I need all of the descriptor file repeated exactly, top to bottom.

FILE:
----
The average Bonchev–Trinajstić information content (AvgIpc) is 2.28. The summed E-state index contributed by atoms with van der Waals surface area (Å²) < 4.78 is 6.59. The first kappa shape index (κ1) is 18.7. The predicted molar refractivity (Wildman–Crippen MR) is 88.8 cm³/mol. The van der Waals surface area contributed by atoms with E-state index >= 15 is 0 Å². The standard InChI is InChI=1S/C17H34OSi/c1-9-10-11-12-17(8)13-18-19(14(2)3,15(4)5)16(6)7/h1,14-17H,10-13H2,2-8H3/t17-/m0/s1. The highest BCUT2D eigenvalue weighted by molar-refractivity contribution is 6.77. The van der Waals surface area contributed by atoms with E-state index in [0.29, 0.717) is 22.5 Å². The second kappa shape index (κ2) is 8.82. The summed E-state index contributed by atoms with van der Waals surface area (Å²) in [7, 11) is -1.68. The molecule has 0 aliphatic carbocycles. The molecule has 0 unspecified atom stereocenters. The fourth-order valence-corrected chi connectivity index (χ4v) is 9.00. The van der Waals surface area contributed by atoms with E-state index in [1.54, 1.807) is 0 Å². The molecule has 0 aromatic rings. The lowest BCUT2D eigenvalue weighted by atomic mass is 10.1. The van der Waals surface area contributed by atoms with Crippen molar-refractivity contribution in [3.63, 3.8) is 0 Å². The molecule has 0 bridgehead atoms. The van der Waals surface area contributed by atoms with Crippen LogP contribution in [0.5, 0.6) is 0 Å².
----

The average Bonchev–Trinajstić information content (AvgIpc) is 2.28. The summed E-state index contributed by atoms with van der Waals surface area (Å²) < 4.78 is 6.59. The first kappa shape index (κ1) is 18.7. The predicted molar refractivity (Wildman–Crippen MR) is 88.8 cm³/mol. The van der Waals surface area contributed by atoms with E-state index >= 15 is 0 Å². The standard InChI is InChI=1S/C17H34OSi/c1-9-10-11-12-17(8)13-18-19(14(2)3,15(4)5)16(6)7/h1,14-17H,10-13H2,2-8H3/t17-/m0/s1. The highest BCUT2D eigenvalue weighted by molar-refractivity contribution is 6.77. The van der Waals surface area contributed by atoms with E-state index in [0.29, 0.717) is 22.5 Å². The second kappa shape index (κ2) is 8.82. The summed E-state index contributed by atoms with van der Waals surface area (Å²) in [7, 11) is -1.68. The molecule has 0 aliphatic carbocycles. The molecule has 0 unspecified atom stereocenters. The fourth-order valence-corrected chi connectivity index (χ4v) is 9.00. The van der Waals surface area contributed by atoms with E-state index in [1.54, 1.807) is 0 Å². The molecule has 0 aromatic rings. The lowest BCUT2D eigenvalue weighted by atomic mass is 10.1. The van der Waals surface area contributed by atoms with Crippen molar-refractivity contribution in [3.63, 3.8) is 0 Å². The molecule has 0 bridgehead atoms. The van der Waals surface area contributed by atoms with Crippen LogP contribution in [0.5, 0.6) is 0 Å².